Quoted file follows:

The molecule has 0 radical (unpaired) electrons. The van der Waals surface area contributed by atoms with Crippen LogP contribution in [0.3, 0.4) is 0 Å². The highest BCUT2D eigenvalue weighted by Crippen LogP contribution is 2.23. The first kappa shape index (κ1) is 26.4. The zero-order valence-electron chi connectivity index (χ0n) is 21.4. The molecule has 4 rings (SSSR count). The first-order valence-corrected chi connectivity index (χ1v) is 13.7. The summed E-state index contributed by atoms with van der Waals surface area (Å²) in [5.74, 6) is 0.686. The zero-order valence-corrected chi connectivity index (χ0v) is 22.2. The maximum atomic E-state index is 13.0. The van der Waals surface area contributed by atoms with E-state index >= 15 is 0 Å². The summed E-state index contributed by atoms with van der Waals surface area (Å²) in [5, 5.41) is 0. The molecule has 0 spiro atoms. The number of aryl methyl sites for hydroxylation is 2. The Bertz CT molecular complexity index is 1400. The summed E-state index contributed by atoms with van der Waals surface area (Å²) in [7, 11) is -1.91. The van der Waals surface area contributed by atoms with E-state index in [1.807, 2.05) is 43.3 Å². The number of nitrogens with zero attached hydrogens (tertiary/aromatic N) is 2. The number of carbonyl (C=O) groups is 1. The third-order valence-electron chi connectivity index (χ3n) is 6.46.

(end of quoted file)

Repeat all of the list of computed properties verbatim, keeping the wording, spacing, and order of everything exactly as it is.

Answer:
The molecule has 0 radical (unpaired) electrons. The van der Waals surface area contributed by atoms with Crippen LogP contribution in [0.3, 0.4) is 0 Å². The highest BCUT2D eigenvalue weighted by Crippen LogP contribution is 2.23. The first kappa shape index (κ1) is 26.4. The zero-order valence-electron chi connectivity index (χ0n) is 21.4. The molecule has 4 rings (SSSR count). The first-order valence-corrected chi connectivity index (χ1v) is 13.7. The summed E-state index contributed by atoms with van der Waals surface area (Å²) in [5.74, 6) is 0.686. The zero-order valence-corrected chi connectivity index (χ0v) is 22.2. The maximum atomic E-state index is 13.0. The van der Waals surface area contributed by atoms with E-state index >= 15 is 0 Å². The summed E-state index contributed by atoms with van der Waals surface area (Å²) in [5, 5.41) is 0. The molecule has 0 spiro atoms. The number of aryl methyl sites for hydroxylation is 2. The Bertz CT molecular complexity index is 1400. The summed E-state index contributed by atoms with van der Waals surface area (Å²) in [7, 11) is -1.91. The van der Waals surface area contributed by atoms with E-state index in [1.807, 2.05) is 43.3 Å². The number of nitrogens with zero attached hydrogens (tertiary/aromatic N) is 2. The number of carbonyl (C=O) groups is 1. The third-order valence-electron chi connectivity index (χ3n) is 6.46.